• 06-20-09

Love it!

This book draws you in and holds your interest until the very end. I enjoyed the shifts between the current storyline and the historical events of the Salem Witch trials of the late 1600's and how they eventually became tied together. The narrator did an excellent job and was easy to listen to. I would highly recommend this book!

18 of 19 people found this review helpful

  • Overall
  • Rosemary
  • New Haven, CT, United States
  • 03-11-10


I quite enjoyed listening to this book and being transported into the world that the author creates. It's not perfect, and some of the characters were not especially believable, but I highly recommend it if you're looking for something in the vein of "The Secret History of the Pink Carnation". (To be fair, the quality of the writing in "The Physick Book" is about 10 times better than "Pink Carnation", but the parts set in the past in "Pink Carnation" are about 10 times more engaging.)

8 of 8 people found this review helpful

  • Overall
  • Morgan
  • San Francisco, CA, United States
  • 09-04-09

Liked it well enough

I liked this well enough. I agree with some previous reviews - the main character is a little bit "dumb" considering the fact that she's a PhD student at Harvard. But otherwise I enjoyed the story and the narration by Katherine Kellgren is really great - love her different voices. The beginning is great, middle lagged and was repetitive, but liked the ending!

8 of 8 people found this review helpful

  • Overall

Love it!

This book draws you in and holds your interest until the very end. I enjoyed the shifts between the current storyline and the historical events of the Salem Witch trials of the late 1600's and how they eventually became tied together. The narrator did an excellent job and was easy to listen to. I would highly recommend this book!

16 of 17 people found this review helpful

  • Overall
  • Alice
  • Sandy, UT, United States
  • 06-29-09

Not great

This is the first book I've taken the time to review. there was very poor character development. I didn't fall in love, with anyone, or the story line. Very predictable and I really had a hard time making myself finish this book. The hospital/medical situations were poorly researched, and silly. The "woo-woo" music at the end of every chapter increased the pain. I will say that when the author traveled back in time, her story was much richer and she painted a much better picture than when she came back to the 1990's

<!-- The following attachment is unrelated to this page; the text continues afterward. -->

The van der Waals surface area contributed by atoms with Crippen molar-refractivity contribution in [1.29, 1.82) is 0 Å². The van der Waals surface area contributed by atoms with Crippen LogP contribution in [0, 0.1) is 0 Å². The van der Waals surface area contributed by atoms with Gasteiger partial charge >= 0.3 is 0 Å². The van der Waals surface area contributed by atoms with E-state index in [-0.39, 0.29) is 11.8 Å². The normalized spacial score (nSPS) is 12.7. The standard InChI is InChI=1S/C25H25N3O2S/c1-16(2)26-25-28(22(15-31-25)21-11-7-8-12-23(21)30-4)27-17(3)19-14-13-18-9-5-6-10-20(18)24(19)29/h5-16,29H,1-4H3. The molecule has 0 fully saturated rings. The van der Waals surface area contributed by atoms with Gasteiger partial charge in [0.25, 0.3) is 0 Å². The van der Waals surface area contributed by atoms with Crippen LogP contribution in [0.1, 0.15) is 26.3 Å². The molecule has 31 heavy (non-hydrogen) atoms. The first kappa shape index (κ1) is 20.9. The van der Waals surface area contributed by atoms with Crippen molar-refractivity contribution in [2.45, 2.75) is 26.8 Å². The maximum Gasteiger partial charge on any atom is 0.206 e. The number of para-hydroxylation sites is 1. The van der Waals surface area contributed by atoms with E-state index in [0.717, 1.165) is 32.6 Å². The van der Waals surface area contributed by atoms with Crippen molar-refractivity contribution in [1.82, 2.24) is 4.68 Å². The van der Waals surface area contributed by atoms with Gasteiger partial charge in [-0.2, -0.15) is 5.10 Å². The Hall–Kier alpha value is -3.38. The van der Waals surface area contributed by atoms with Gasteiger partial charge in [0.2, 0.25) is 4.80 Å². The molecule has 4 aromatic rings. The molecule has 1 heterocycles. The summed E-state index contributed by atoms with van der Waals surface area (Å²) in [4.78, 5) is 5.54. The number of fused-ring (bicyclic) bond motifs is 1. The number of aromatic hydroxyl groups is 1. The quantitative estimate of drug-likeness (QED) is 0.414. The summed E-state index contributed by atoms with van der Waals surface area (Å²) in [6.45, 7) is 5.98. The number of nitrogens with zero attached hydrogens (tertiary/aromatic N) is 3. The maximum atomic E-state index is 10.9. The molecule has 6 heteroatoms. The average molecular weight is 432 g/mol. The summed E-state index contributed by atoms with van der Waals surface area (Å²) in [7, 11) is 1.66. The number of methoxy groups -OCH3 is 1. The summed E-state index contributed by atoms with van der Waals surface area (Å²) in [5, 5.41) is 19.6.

14 of 15 people found this review helpful

  • Overall
  • Performance
  • Story

Slow to Develop but Ultimately Worth The Wait

This book started very slowly. And overall I think it could have used a little more character development in the secondary characters, but it was a very interesting historical/mystery/fantasy fiction book and the author kept all 3 genres active throughout the story. A little more romance might have been nice. You didn't get the sense the heroine and the man she loved were really very close.

The narrator did a great job with all of the New England accents and it was easy to distinguish between her current character voices and those of the characters that were 300 years old. And the house was like something out of a gothic novel. Almost a character itself.

I really liked the way the past was revealed visually to Connie. She took several insignificant and seemingly unrelated facts about a particular person, and as she envisioned the facts in her mind and combined them with other scraps of information gathered, she suddenly became a witness to that person's life. She didn't just know what they owned, she watched them use it. Fascinating.

All in all a very enjoyable read. I think this is this author's first book. I hope she writes more.

3 of 3 people found this review helpful

  • Overall
  • Mara
  • Saskatchewan
  • 01-14-10


From my understanding this is Katherine Howe's first novel and I can't wait for her next.

True it is a bit slow in areas but I didn't get bored for one minute. The lives of all the women from 1692 to 1991 were wonderfully detailed and I was interested in the process that Connie had to go through to find herself and the book. I couldn't wait for my commute to continue the story each day.

I did find it a little predictable but the story wasn't a mystery - it was about the women who were bound by this book and it's a peek into a time so different from our own.

7 of 8 people found this review helpful

  • Overall
  • Heidi
  • Napa, CA, United States
  • 06-26-09


Great book...I love historical fiction and this one delivered...there are enough twists and turns to keep you on the edge of your seat and wanting to finish the book so you know what happens...I really enjoyed the seamless transition from 1991 to the 15th & 16th centuries...and you fall in love with the characters...I highly recommend this book...and because it is relatively clean I have also bought it and given it to my 14 year old book worm of a niece...

6 of 7 people found this review helpful

  • Overall

Fantastic Book!

Well written and fantastic narration. A great new take on the old Salem story. I loved this book! Give it a try, I think you will too. It's a smart, contemporary retelling of historical information in a "can't put it down" way.

2 of 2 people found this review helpful